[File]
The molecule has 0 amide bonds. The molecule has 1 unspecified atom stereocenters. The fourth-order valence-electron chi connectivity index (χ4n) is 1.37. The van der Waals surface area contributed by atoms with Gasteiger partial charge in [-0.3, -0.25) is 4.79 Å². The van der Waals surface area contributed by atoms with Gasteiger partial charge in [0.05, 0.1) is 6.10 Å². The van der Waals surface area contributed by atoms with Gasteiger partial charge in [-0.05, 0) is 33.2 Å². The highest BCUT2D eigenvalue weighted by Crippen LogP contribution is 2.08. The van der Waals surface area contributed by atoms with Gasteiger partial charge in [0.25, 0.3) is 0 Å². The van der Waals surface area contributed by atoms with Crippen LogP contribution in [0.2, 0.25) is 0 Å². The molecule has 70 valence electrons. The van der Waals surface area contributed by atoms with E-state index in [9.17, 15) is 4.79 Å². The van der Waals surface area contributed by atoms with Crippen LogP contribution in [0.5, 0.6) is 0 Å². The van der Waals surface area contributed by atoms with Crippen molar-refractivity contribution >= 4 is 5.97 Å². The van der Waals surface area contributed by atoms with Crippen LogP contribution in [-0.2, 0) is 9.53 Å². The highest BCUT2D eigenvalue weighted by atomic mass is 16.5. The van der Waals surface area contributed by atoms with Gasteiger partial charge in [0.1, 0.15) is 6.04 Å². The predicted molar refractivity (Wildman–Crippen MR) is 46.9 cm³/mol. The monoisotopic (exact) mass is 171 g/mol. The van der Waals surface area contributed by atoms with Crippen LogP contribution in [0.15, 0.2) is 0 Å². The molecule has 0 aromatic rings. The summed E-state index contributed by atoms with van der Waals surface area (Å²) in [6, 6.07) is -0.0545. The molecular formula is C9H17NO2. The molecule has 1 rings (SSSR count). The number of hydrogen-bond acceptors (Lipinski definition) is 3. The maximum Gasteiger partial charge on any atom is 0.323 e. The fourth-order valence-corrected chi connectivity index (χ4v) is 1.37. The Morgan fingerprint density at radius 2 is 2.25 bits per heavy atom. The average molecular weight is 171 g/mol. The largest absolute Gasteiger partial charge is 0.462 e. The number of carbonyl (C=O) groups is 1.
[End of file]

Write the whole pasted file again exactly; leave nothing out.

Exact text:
The molecule has 0 amide bonds. The molecule has 1 unspecified atom stereocenters. The fourth-order valence-electron chi connectivity index (χ4n) is 1.37. The van der Waals surface area contributed by atoms with Gasteiger partial charge in [-0.3, -0.25) is 4.79 Å². The van der Waals surface area contributed by atoms with Gasteiger partial charge in [0.05, 0.1) is 6.10 Å². The van der Waals surface area contributed by atoms with Gasteiger partial charge in [-0.05, 0) is 33.2 Å². The highest BCUT2D eigenvalue weighted by Crippen LogP contribution is 2.08. The van der Waals surface area contributed by atoms with Gasteiger partial charge in [0.25, 0.3) is 0 Å². The van der Waals surface area contributed by atoms with Crippen LogP contribution in [0.2, 0.25) is 0 Å². The molecule has 70 valence electrons. The van der Waals surface area contributed by atoms with E-state index in [9.17, 15) is 4.79 Å². The van der Waals surface area contributed by atoms with Crippen LogP contribution in [0.5, 0.6) is 0 Å². The van der Waals surface area contributed by atoms with Crippen molar-refractivity contribution >= 4 is 5.97 Å². The van der Waals surface area contributed by atoms with Crippen LogP contribution in [-0.2, 0) is 9.53 Å². The highest BCUT2D eigenvalue weighted by atomic mass is 16.5. The van der Waals surface area contributed by atoms with Gasteiger partial charge in [0.1, 0.15) is 6.04 Å². The predicted molar refractivity (Wildman–Crippen MR) is 46.9 cm³/mol. The monoisotopic (exact) mass is 171 g/mol. The van der Waals surface area contributed by atoms with Crippen LogP contribution in [0.15, 0.2) is 0 Å². The molecule has 0 aromatic rings. The summed E-state index contributed by atoms with van der Waals surface area (Å²) in [6, 6.07) is -0.0545. The molecular formula is C9H17NO2. The molecule has 1 rings (SSSR count). The number of hydrogen-bond acceptors (Lipinski definition) is 3. The maximum Gasteiger partial charge on any atom is 0.323 e. The fourth-order valence-corrected chi connectivity index (χ4v) is 1.37. The Morgan fingerprint density at radius 2 is 2.25 bits per heavy atom. The average molecular weight is 171 g/mol. The largest absolute Gasteiger partial charge is 0.462 e. The number of carbonyl (C=O) groups is 1.